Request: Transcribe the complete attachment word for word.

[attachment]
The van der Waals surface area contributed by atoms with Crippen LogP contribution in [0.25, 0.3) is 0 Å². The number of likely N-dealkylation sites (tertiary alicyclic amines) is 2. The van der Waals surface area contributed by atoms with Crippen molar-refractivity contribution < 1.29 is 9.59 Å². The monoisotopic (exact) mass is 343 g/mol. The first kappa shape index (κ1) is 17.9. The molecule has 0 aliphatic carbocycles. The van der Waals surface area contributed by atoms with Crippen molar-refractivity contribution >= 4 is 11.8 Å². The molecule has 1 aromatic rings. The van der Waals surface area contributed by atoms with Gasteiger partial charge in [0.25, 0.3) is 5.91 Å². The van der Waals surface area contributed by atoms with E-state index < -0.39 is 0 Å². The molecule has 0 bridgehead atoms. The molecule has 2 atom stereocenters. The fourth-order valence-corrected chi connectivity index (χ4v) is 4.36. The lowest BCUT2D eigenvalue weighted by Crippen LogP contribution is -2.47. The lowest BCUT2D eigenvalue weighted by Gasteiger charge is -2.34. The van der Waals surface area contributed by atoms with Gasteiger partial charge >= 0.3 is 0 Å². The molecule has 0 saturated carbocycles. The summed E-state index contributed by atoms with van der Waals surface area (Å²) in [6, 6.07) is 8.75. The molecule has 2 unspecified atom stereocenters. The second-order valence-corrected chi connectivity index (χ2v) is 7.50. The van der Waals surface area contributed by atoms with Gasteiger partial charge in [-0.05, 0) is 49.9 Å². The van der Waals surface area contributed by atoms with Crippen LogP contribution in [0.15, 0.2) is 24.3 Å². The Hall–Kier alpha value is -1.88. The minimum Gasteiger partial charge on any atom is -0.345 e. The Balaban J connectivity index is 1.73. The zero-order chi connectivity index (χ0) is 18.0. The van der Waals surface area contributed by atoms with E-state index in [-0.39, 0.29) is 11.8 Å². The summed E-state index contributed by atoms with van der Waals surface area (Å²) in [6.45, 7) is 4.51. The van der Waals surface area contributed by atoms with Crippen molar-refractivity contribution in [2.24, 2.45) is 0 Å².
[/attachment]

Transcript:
The van der Waals surface area contributed by atoms with Crippen LogP contribution in [0.25, 0.3) is 0 Å². The number of likely N-dealkylation sites (tertiary alicyclic amines) is 2. The van der Waals surface area contributed by atoms with Crippen molar-refractivity contribution < 1.29 is 9.59 Å². The monoisotopic (exact) mass is 343 g/mol. The first kappa shape index (κ1) is 17.9. The molecule has 0 aliphatic carbocycles. The van der Waals surface area contributed by atoms with Crippen molar-refractivity contribution >= 4 is 11.8 Å². The molecule has 1 aromatic rings. The van der Waals surface area contributed by atoms with Gasteiger partial charge in [0.25, 0.3) is 5.91 Å². The van der Waals surface area contributed by atoms with E-state index < -0.39 is 0 Å². The molecule has 0 bridgehead atoms. The molecule has 2 atom stereocenters. The fourth-order valence-corrected chi connectivity index (χ4v) is 4.36. The lowest BCUT2D eigenvalue weighted by Crippen LogP contribution is -2.47. The lowest BCUT2D eigenvalue weighted by Gasteiger charge is -2.34. The van der Waals surface area contributed by atoms with Gasteiger partial charge >= 0.3 is 0 Å². The molecule has 0 saturated carbocycles. The summed E-state index contributed by atoms with van der Waals surface area (Å²) in [6, 6.07) is 8.75. The molecule has 2 unspecified atom stereocenters. The second-order valence-corrected chi connectivity index (χ2v) is 7.50. The van der Waals surface area contributed by atoms with Gasteiger partial charge in [-0.05, 0) is 49.9 Å². The van der Waals surface area contributed by atoms with Crippen LogP contribution in [0.15, 0.2) is 24.3 Å². The Hall–Kier alpha value is -1.88. The minimum Gasteiger partial charge on any atom is -0.345 e. The Balaban J connectivity index is 1.73. The zero-order chi connectivity index (χ0) is 18.0. The van der Waals surface area contributed by atoms with E-state index in [-0.39, 0.29) is 11.8 Å². The summed E-state index contributed by atoms with van der Waals surface area (Å²) in [6.45, 7) is 4.51. The van der Waals surface area contributed by atoms with Crippen molar-refractivity contribution in [2.24, 2.45) is 0 Å².